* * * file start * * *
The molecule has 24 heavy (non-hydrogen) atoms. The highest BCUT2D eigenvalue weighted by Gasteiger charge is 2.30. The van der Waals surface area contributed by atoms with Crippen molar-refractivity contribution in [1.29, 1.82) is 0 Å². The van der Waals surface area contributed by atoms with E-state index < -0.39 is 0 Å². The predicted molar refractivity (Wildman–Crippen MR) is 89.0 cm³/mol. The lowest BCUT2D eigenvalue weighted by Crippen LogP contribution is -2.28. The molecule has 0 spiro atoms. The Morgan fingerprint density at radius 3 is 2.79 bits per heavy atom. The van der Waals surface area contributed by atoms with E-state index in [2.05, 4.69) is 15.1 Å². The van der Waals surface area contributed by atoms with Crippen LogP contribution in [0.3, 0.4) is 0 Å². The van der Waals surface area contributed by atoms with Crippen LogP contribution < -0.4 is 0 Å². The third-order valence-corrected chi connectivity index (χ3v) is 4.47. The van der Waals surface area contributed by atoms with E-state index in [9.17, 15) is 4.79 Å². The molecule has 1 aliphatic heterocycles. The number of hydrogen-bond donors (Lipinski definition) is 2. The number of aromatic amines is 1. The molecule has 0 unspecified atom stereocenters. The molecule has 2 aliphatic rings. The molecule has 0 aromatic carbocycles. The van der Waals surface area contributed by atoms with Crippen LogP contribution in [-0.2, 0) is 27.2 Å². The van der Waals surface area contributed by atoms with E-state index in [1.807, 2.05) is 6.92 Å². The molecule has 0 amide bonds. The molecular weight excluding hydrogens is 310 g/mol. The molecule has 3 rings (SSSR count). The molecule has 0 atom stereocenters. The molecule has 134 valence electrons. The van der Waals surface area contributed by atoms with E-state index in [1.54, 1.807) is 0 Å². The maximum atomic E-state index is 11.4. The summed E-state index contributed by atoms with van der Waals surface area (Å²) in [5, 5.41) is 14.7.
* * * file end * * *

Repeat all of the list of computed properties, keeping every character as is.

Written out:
The molecule has 24 heavy (non-hydrogen) atoms. The highest BCUT2D eigenvalue weighted by Gasteiger charge is 2.30. The van der Waals surface area contributed by atoms with Crippen molar-refractivity contribution in [1.29, 1.82) is 0 Å². The van der Waals surface area contributed by atoms with E-state index < -0.39 is 0 Å². The predicted molar refractivity (Wildman–Crippen MR) is 89.0 cm³/mol. The lowest BCUT2D eigenvalue weighted by Crippen LogP contribution is -2.28. The molecule has 0 spiro atoms. The Morgan fingerprint density at radius 3 is 2.79 bits per heavy atom. The van der Waals surface area contributed by atoms with E-state index in [2.05, 4.69) is 15.1 Å². The van der Waals surface area contributed by atoms with Crippen LogP contribution in [0.3, 0.4) is 0 Å². The van der Waals surface area contributed by atoms with Crippen LogP contribution < -0.4 is 0 Å². The third-order valence-corrected chi connectivity index (χ3v) is 4.47. The van der Waals surface area contributed by atoms with E-state index in [9.17, 15) is 4.79 Å². The molecule has 1 aliphatic heterocycles. The number of hydrogen-bond donors (Lipinski definition) is 2. The number of aromatic amines is 1. The molecule has 0 unspecified atom stereocenters. The molecule has 2 aliphatic rings. The molecule has 0 aromatic carbocycles. The van der Waals surface area contributed by atoms with Crippen LogP contribution in [-0.2, 0) is 27.2 Å². The van der Waals surface area contributed by atoms with E-state index in [1.807, 2.05) is 6.92 Å². The molecule has 0 amide bonds. The molecular weight excluding hydrogens is 310 g/mol. The molecule has 3 rings (SSSR count). The molecule has 0 atom stereocenters. The molecule has 134 valence electrons. The van der Waals surface area contributed by atoms with E-state index in [1.54, 1.807) is 0 Å². The maximum atomic E-state index is 11.4. The summed E-state index contributed by atoms with van der Waals surface area (Å²) in [5, 5.41) is 14.7.